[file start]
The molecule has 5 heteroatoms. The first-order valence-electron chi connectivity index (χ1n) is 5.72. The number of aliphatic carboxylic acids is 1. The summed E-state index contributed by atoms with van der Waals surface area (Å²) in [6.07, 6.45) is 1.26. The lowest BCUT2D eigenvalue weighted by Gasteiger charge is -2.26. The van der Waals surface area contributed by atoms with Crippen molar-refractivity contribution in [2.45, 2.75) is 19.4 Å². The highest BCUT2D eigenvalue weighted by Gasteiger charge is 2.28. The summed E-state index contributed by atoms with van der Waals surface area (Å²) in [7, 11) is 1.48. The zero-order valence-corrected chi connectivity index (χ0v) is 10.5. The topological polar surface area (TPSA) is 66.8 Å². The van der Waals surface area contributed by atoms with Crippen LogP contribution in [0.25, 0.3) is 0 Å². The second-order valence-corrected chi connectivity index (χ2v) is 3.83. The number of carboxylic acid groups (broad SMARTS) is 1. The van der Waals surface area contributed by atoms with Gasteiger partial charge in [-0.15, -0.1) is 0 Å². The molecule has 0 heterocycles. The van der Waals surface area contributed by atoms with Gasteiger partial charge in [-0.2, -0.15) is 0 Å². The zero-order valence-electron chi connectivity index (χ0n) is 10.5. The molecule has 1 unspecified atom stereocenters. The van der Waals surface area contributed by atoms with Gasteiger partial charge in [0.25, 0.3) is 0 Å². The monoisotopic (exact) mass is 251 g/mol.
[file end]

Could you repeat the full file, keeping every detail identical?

The molecule has 5 heteroatoms. The first-order valence-electron chi connectivity index (χ1n) is 5.72. The number of aliphatic carboxylic acids is 1. The summed E-state index contributed by atoms with van der Waals surface area (Å²) in [6.07, 6.45) is 1.26. The lowest BCUT2D eigenvalue weighted by Gasteiger charge is -2.26. The van der Waals surface area contributed by atoms with Crippen molar-refractivity contribution in [2.45, 2.75) is 19.4 Å². The highest BCUT2D eigenvalue weighted by Gasteiger charge is 2.28. The summed E-state index contributed by atoms with van der Waals surface area (Å²) in [7, 11) is 1.48. The zero-order valence-corrected chi connectivity index (χ0v) is 10.5. The topological polar surface area (TPSA) is 66.8 Å². The van der Waals surface area contributed by atoms with Crippen LogP contribution in [0.25, 0.3) is 0 Å². The second-order valence-corrected chi connectivity index (χ2v) is 3.83. The number of carboxylic acid groups (broad SMARTS) is 1. The van der Waals surface area contributed by atoms with Gasteiger partial charge in [-0.15, -0.1) is 0 Å². The molecule has 0 heterocycles. The van der Waals surface area contributed by atoms with Gasteiger partial charge in [-0.2, -0.15) is 0 Å². The zero-order valence-electron chi connectivity index (χ0n) is 10.5. The molecule has 1 unspecified atom stereocenters. The van der Waals surface area contributed by atoms with Gasteiger partial charge in [0.25, 0.3) is 0 Å². The monoisotopic (exact) mass is 251 g/mol.